The Taiwanese government has condemned the breach of its airspace by 38 Chinese fighter jets last Friday, the largest attack ever recorded, without relief in order to claim its sovereignty over the island.
“Of course it’s a threat. What surprises me is that the People’s Republic of China no longer has to fake an apology,” said Taiwanese Foreign Minister Joseph Wu on his Twitter account.
The Taiwan Defense Department’s record detailed the first attack on 18 J-16 fighter jets, four Su-30s, two H6 bombers, and a Shaanxi Y-8 transport plane, all of which have been the subject of a radio report from the United States, tracking systems of the Taiwanese Air Force. The Department of Defense then reported that thirteen more aircraft were sighted on Friday night, ten J-16 fighters, two H-6 bombers and one KJ-500 aircraft.
The arrival of the Chinese planes on the same day as China’s National Day is the new episode of a week of tension, with Wu precisely as one of the main protagonists.
The Chinese government issued a tough statement Thursday denouncing Wu’s international efforts to support the island’s independence as “acts of a nag” and “not much more important than the buzz of flies,” according to the Taipei Times portal.
It should be remembered that China considers the island to be part of its territory, even though it has been ruled by independent authorities since 1949.
While the Taiwan State Department labeled the attack “not worth commenting” on, the Taiwan Mainland Affairs Council condemned it as an act of “slander and abuse,” which only underscores China’s gross rudeness and how close it is to part being of civilized society.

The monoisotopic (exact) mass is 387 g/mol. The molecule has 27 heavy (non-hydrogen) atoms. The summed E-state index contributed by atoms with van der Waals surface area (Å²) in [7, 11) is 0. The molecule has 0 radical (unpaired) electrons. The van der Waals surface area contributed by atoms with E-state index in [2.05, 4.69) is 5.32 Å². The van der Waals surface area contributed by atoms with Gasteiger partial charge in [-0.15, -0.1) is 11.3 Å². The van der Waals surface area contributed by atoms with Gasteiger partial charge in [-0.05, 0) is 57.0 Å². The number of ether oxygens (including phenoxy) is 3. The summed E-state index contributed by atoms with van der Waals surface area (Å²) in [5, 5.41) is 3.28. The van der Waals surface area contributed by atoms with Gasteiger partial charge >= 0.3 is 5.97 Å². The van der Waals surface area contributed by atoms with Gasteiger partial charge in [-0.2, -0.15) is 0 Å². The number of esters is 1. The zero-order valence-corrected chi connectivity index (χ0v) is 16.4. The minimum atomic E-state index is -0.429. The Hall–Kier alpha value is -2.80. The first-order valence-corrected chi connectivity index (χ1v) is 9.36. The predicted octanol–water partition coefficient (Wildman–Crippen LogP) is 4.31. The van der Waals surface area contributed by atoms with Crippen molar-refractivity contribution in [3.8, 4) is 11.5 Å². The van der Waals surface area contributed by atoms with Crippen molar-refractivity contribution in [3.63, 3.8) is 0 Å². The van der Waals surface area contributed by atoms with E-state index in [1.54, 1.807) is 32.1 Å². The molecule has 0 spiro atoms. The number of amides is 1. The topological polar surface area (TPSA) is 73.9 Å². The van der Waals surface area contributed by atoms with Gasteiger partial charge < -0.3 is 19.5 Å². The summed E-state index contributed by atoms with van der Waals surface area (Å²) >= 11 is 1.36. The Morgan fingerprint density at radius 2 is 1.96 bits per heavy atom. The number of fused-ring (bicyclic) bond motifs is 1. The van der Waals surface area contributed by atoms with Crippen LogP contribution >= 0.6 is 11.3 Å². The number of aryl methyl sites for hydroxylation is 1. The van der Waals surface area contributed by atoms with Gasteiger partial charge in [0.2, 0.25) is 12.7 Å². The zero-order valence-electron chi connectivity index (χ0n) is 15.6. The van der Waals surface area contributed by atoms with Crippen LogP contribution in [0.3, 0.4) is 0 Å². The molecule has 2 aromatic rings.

Taiwanese Prime Minister Su Tseng Chang had earlier denounced that China is “desperately increasing its military potential at the expense of regional peace”.
This Friday was the biggest break-in since the Taiwan Defense Ministry began disclosure in September 2020 and has the 15th intrusion into what is known as the Taiwan Air Defense Identification Zone.
Furthermore, the attack this Friday follows another attack involving 24 Chinese fighter jets on September 23, shortly after Taiwan applied to join the Comprehensive and Progressive Treaty on the Trans-Pacific Partnership (CPTPP), a trading group of 11 countries.
The Taiwanese authorities want to invest 9,000 million dollars (around 8,000 million euros) in the purchase of weapons, including new missiles, in view of what they consider to be a “major threat” from China.
Taiwanese President Tsai Ing Wen is trying to modernize the island’s armed forces, for which increased funding is a priority, especially as Beijing is increasing diplomatic and military pressure on what it regards as a province under its sovereignty.
The amount is now part of the military budget for 2022, which has to be approved by parliament, where the ruling party has a majority of the seats.